Computer Science Fundamentals (CS153 2003S)

Characters and Strings in Scheme


Useful Procedures and Notation:


Exercise 0: Preparation

a. If you have not done so already, you may want to skim the reading on characters and the reading on strings.

b. Start DrScheme.

Exercise 1: Collating Sequences

As you may recall, Scheme uses a collating sequence for the letters, assigning a sequence number to each letter. DrScheme uses the ASCII collating sequence.

a. Determine the ASCII collating-sequence numbers for the capital letter A and for the lower-case letter a.

b. Find out what ASCII character is in position 38 in the collating sequence.

c. Do the digit characters precede or follow the capital letters in the ASCII collating sequence?

d. If you were designing a character set, where in the collating sequence would you place the space character? Why?

e. What position does the space character occupy in ASCII?

Exercise 2: A Control Predicate

In ASCII, the collating-sequence numbers of the control characters are 0 through 31 and 127. Define a predicate char-control? that returns #t if its argument is a control character, #f otherwise.

Note that char-control? takes a character, not an integer, as a parameter.

Exercise 3: String Basics

a. Is the symbol 'hyperbola a string?

b. Is the character #\A a string?

c. Does the empty string count as a string?

Exercise 4: Creating Questions

Suggest three ways of constructing the string ??? -- one using a call to make-string, one a call to string, and one a call to list->string.

Exercise 5: Referencing Lengths

Here are two opposing views about the relationship between string-length and string-ref:

Which, if either, of these views is correct? Why?

Exercise 6: Generating Headings

Write a procedure, (heading level text) that generates a string that contains a string for an HTML heading of the appropriate level. For example,

> (heading 2 "Exercise 6")
"<h2>Exercise 6</h2>"
> (heading 4 "History")

You may find it useful to use the procedures number->string and string-append.

Note that you can check special characters in your output by using (display exp), which shows exp without the quotation marks and with the special control characters (such as newline) as the character the represent, rather than a special control sequence.

Exercise 7: Marking Text

a. Write a procedure, (markup tag text) that surrounds text with the given tag. For example.

> (markup "p" "Hi There")
"<p>Hi There</p>"
> (markup "strong" "Wicked Neat!")
"<strong>Wicked Neat!</strong>"

b. Use markup, string-append, and any other procedures you deem appropriate to generate the following HTML:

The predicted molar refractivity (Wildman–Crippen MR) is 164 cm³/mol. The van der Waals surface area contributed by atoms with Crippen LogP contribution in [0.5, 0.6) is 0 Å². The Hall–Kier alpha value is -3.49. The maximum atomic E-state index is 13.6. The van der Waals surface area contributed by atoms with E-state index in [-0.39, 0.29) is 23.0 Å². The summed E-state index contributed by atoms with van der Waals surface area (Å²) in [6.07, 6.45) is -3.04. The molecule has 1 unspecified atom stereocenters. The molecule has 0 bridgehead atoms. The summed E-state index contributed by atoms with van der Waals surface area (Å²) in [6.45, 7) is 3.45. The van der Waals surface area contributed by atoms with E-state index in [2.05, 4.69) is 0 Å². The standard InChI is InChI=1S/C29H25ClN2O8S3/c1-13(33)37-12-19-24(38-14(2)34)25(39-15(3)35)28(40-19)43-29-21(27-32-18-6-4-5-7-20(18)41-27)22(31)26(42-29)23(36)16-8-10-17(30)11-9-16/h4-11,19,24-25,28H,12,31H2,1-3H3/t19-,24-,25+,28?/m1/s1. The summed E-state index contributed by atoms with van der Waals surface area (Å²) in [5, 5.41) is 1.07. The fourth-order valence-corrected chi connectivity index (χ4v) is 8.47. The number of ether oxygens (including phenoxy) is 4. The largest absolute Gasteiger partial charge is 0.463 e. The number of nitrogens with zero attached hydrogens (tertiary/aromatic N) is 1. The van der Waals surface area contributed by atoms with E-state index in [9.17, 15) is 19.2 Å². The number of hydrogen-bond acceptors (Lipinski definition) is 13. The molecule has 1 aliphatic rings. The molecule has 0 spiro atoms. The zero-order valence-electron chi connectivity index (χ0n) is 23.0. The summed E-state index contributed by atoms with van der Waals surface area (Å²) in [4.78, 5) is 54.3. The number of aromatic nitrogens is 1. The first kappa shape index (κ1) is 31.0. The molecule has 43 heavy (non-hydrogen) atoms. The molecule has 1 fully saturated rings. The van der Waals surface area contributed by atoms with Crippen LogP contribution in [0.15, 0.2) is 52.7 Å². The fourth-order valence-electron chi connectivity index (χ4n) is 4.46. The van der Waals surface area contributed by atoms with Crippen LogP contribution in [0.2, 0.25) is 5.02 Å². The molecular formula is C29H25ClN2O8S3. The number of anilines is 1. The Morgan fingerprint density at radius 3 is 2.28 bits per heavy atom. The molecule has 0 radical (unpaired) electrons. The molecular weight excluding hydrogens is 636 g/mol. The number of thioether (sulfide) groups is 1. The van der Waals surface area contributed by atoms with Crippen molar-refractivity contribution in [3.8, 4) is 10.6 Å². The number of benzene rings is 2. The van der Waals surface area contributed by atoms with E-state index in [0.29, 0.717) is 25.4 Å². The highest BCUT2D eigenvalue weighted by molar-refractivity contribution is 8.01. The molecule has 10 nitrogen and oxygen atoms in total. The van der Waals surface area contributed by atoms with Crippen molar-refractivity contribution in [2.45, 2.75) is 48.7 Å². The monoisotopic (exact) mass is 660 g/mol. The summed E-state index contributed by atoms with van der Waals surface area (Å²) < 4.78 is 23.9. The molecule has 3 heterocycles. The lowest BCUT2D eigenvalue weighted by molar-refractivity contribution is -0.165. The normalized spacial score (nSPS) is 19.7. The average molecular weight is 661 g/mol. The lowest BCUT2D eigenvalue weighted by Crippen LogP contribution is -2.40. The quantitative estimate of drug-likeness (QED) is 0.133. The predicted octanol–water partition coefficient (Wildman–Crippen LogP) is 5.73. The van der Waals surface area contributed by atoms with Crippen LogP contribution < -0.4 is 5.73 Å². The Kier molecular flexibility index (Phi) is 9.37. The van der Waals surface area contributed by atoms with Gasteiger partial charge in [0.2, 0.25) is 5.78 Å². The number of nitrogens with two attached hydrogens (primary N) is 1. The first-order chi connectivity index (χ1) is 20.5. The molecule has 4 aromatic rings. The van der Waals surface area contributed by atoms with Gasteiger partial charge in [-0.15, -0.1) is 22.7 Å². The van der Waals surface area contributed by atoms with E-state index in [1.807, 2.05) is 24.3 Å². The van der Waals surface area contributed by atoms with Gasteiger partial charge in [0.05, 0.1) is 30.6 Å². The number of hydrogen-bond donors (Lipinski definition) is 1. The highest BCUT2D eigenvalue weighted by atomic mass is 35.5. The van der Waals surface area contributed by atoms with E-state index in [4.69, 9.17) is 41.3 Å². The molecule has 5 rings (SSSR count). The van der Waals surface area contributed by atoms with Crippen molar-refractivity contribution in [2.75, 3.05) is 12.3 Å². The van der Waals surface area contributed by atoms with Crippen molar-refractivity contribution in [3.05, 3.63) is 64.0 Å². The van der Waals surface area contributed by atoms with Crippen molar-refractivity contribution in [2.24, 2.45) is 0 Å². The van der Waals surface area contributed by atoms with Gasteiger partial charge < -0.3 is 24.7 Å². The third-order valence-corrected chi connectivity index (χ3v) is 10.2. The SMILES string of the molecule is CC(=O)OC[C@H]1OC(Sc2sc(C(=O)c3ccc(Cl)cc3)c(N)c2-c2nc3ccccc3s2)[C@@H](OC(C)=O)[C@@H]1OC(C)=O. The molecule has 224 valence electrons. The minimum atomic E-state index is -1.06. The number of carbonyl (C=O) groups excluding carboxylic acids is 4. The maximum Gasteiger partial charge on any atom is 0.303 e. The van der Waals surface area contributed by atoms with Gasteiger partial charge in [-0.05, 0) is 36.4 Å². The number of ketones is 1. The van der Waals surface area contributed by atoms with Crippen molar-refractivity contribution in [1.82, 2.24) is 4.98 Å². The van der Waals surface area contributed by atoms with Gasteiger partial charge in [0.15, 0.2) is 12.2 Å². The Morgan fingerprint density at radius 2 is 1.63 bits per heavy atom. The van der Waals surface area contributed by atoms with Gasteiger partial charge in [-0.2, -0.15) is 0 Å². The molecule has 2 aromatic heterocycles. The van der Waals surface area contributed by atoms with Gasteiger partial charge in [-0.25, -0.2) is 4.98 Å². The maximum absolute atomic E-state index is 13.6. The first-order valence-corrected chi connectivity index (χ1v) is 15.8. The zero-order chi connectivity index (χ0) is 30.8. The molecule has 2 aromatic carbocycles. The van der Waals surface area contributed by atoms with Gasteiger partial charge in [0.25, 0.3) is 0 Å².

Sam says <q>Scheme is <strong>Wicked Neat!</strong></q>

Note that you may want to use the character #\newline for new lines.

d. Write a (paragraph text) procedure using markup

Exercise 8: Markup, Revisited

a. Write a variant of markup, (mark tag attribute-list text), that surrounds text with the appropriate tags and includes an appropriate set of attributes in the opening tag. The attribute parameter should be a list of lists. The car of each component list is a string that gives an attribute name. The cdr of each component list is a string that gives a value. For example,

> (mark "a" '(("href" "")) "CS")
"<a href=\"\">CS</a>"
> (mark "p" null "Hello.")

b. Extend mark so that it can take an arbitrary number of parameters. It should concatenate together all the parameters after attribute-list before surrounding them with the appropriate tag.

c. Why might you use Scheme rather than a text editor to build a Web page?

For Those with Extra Time

Other Markup

Use markup to implement the following procedures, each of which takes one argument (some text) and generates HTML for appropriately formatted text.

a. bold

b. strong

c. emphasize

Build a Page

Using the previous procedures, write a procedure, page, of no arguments that builds a simple HTML page of your choice. Your procedure will begin

(define page
  (lambda ()

You can call the procedure with (page).

A Parameterized Page

Write a procedure, (rant-page subject), that builds an HTML page that rants non-specifically about subject. For example, if subject were days in which the temperature is less than zero degrees Fahrenheit the body of the page might read

I hate days in which the temperature is less than zero degrees Fahrenheit. You probably hate days in which the temperature is less than zero degrees Fahrenheit, too.

Similarly, if subject were malicious computers, the page might read

I hate malicious computers. You probably hate malicious computers, too.

You may instead make the page say nice things, if you would prefer.



Tuesday, 3 October 2000 [Samuel A. Rebelsky]

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Sunday, 18 February 2001 [Samuel A. Rebelsky]

Monday, 16 September 2002 [Samuel A. Rebelsky]

Friday, 7 February 2003 [Samuel A. Rebelsky]

Monday, 10 February 2003 [Samuel A. Rebelsky]

Monday, 10 February 2003 [Samuel A. Rebelsky]


Disclaimer: I usually create these pages on the fly, which means that I rarely proofread them and they may contain bad grammar and incorrect details. It also means that I tend to update them regularly (see the history for more details). Feel free to contact me with any suggestions for changes.

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